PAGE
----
But here I was a few weeks later examining the email address. So I Googled Mr. Kennedy, and sure enough, he and his wife, Dorothy, came up as living here in Lexington. And he had told me in his email that he was 80. That would square with the stuff I found on the internet. So I wrote back:
Dear Mr. Kennedy,
You are not, by chance, X.J. Kennedy, the poet, are you? If so, I am quite honored. (Well, if not, I am still honored, ha ha). I am taking a wild swing from your email address. I had read you as a kid in high school, having picked up an anthology called something like, "The Modern Poets." I was smitten with writing poetry and went on to take a class with James Tate up at UMass in the '80s. I probably would have gone on to try for an M.F.A., but was waylaid by the burgeoning Buff Tom Era.
Well, of course he was the same. And of course, he was humble, saying something like “‘famous poet’ is an oxymoron.’” So I arranged to swing by his house, a two minute walk from my own, with a copy of Three Easy Pieces and the Exile book for good measure. I was welcomed in warmly by Dorothy and Joe (he threw the “X” in their to distinguish himself from the other Joe Kennedys in and around Massachusetts politics). We had a great visit. They are truly gracious folks. We went up to their office over the garage and Joe chose and signed three books for my kids. He and Dorothy have done well with writing and putting together books for children and text books. It turns out that another of their sons was in a Boston area band about 10 years ago called Ollie Ollie. I remember talking to a member or two of that band and getting a demo, which I really dug. So the small-town feel of Boston circled around.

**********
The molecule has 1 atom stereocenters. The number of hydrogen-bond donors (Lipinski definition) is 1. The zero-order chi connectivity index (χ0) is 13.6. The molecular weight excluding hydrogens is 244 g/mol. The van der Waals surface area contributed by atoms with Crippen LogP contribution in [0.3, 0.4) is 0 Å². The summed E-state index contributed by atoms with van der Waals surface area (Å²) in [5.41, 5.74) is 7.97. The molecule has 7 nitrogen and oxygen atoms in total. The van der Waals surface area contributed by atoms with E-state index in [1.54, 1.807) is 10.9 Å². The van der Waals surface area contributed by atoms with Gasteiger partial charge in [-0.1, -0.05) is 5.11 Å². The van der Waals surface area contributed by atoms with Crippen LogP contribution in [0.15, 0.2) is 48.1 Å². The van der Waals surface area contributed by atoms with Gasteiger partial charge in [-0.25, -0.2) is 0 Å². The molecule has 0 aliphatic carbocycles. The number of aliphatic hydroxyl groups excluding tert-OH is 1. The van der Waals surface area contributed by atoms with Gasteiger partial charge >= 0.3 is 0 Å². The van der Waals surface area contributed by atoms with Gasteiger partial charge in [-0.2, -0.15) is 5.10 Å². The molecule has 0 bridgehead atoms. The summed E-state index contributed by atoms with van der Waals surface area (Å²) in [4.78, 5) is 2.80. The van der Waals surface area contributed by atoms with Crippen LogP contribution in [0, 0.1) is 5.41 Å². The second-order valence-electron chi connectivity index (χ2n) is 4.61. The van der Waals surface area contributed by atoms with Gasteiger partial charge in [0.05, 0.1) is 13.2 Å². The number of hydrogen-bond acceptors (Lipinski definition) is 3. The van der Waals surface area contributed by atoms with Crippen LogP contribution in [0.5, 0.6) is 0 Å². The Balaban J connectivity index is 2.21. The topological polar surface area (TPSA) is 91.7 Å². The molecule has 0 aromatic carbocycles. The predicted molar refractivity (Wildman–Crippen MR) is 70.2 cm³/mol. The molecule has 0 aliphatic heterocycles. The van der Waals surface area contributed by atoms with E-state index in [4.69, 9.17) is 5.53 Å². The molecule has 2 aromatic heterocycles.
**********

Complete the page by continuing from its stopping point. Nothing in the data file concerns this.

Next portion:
Of course, this has nothing remotely to do with this week’s CoTW. But at this point, if you’ve been following for any length of time, you have come to expect such tangents. It is merely what happened to me this week. The take-away is that you never know who is living around the corner from you. Although, nowadays, it is getting harder not to know; we’re all out there.
One of the other events of my week (aside from recording some new Buff Tom tracks), was a benefit Christmas reunion of the old annual Fuzzy Christmas show at the venerable Plough and Stars pub in Cambridge. Fuzzy were a beloved Boston band that had organized a few such holiday hootenannies at pubs and clubs in Boston. This one was held to benefit Stephen Fredette, of the old, also-beloved Boston outfit, Scruffy the Cat. Stephen, being an American musician, could use some help defraying his medical costs. For those of you outside of America that haven’t already heard, if you are not employed full time by a company offering private medical insurance and get sick, you’re fucked and you have to hold benefits at pubs at $8/a head to help defray astronomically inflated medical fees.
Audrey Ryan started the night with some beautiful solo songs. After her set, while Brian Sullivan, of Dylan in the Movies, played a few songs, she requested that I do “Blue Christmas,” which I used to do at the old Fuzzy Christmas pageants in the 1990s. Well, lo and behold! What does Sully/Gooby pull out? Yes, “Blue Christmas.” Well, I wasn’t going to play it anyway. I was given the honor of playing “Baby, It’s Cold Outside,” and “Everyday is Christmas” (by Smokey Robinson) with Tanya Donelly and Chris Toppin. On the former, we switched it so that I sang the erstwhile “lady” part (“The neighbors might think/Say, what’s in this drink?”) and Top and Tanya sang the once-male beseeching answer part of the duet (“But baby, you’ll freeze out there/It’s up to your knees out there.”) It was Tanya's idea. And I liked it. It somehow fulfilled all my eighth grade fantasies.